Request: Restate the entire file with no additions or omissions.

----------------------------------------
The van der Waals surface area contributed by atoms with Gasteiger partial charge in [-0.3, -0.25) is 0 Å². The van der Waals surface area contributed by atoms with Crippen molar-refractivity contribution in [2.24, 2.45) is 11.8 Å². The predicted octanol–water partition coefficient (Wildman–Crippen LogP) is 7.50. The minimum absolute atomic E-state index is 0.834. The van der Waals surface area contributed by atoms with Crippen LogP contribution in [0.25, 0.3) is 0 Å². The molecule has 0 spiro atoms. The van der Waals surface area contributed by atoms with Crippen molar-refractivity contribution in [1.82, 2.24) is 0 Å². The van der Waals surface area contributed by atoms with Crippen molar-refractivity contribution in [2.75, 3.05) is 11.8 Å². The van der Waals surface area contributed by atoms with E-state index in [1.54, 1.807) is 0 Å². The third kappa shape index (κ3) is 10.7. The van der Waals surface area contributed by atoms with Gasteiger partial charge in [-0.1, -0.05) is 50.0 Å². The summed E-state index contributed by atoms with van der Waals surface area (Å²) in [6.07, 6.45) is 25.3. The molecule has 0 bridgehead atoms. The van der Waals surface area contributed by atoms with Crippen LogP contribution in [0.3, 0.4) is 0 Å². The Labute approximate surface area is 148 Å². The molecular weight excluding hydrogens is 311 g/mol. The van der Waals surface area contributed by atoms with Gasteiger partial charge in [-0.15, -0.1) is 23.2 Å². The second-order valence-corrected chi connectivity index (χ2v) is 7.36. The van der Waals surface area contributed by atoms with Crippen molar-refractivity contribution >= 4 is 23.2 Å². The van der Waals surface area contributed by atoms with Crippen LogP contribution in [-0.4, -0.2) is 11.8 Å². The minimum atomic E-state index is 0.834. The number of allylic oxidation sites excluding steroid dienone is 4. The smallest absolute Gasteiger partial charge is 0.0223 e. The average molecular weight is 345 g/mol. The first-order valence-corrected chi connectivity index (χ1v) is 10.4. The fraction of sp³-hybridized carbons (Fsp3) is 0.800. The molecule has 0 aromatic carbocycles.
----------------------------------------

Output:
The van der Waals surface area contributed by atoms with Gasteiger partial charge in [-0.3, -0.25) is 0 Å². The van der Waals surface area contributed by atoms with Crippen molar-refractivity contribution in [2.24, 2.45) is 11.8 Å². The predicted octanol–water partition coefficient (Wildman–Crippen LogP) is 7.50. The minimum absolute atomic E-state index is 0.834. The van der Waals surface area contributed by atoms with Crippen LogP contribution in [0.25, 0.3) is 0 Å². The molecule has 0 spiro atoms. The van der Waals surface area contributed by atoms with Crippen molar-refractivity contribution in [1.82, 2.24) is 0 Å². The van der Waals surface area contributed by atoms with Crippen molar-refractivity contribution in [2.75, 3.05) is 11.8 Å². The van der Waals surface area contributed by atoms with E-state index in [1.54, 1.807) is 0 Å². The third kappa shape index (κ3) is 10.7. The van der Waals surface area contributed by atoms with Gasteiger partial charge in [-0.1, -0.05) is 50.0 Å². The summed E-state index contributed by atoms with van der Waals surface area (Å²) in [6.07, 6.45) is 25.3. The molecule has 0 bridgehead atoms. The van der Waals surface area contributed by atoms with Crippen LogP contribution in [0.3, 0.4) is 0 Å². The Labute approximate surface area is 148 Å². The molecular weight excluding hydrogens is 311 g/mol. The van der Waals surface area contributed by atoms with Gasteiger partial charge in [-0.15, -0.1) is 23.2 Å². The second-order valence-corrected chi connectivity index (χ2v) is 7.36. The van der Waals surface area contributed by atoms with Crippen molar-refractivity contribution >= 4 is 23.2 Å². The van der Waals surface area contributed by atoms with Crippen LogP contribution in [-0.4, -0.2) is 11.8 Å². The minimum atomic E-state index is 0.834. The number of allylic oxidation sites excluding steroid dienone is 4. The smallest absolute Gasteiger partial charge is 0.0223 e. The average molecular weight is 345 g/mol. The first-order valence-corrected chi connectivity index (χ1v) is 10.4. The fraction of sp³-hybridized carbons (Fsp3) is 0.800. The molecule has 0 aromatic carbocycles.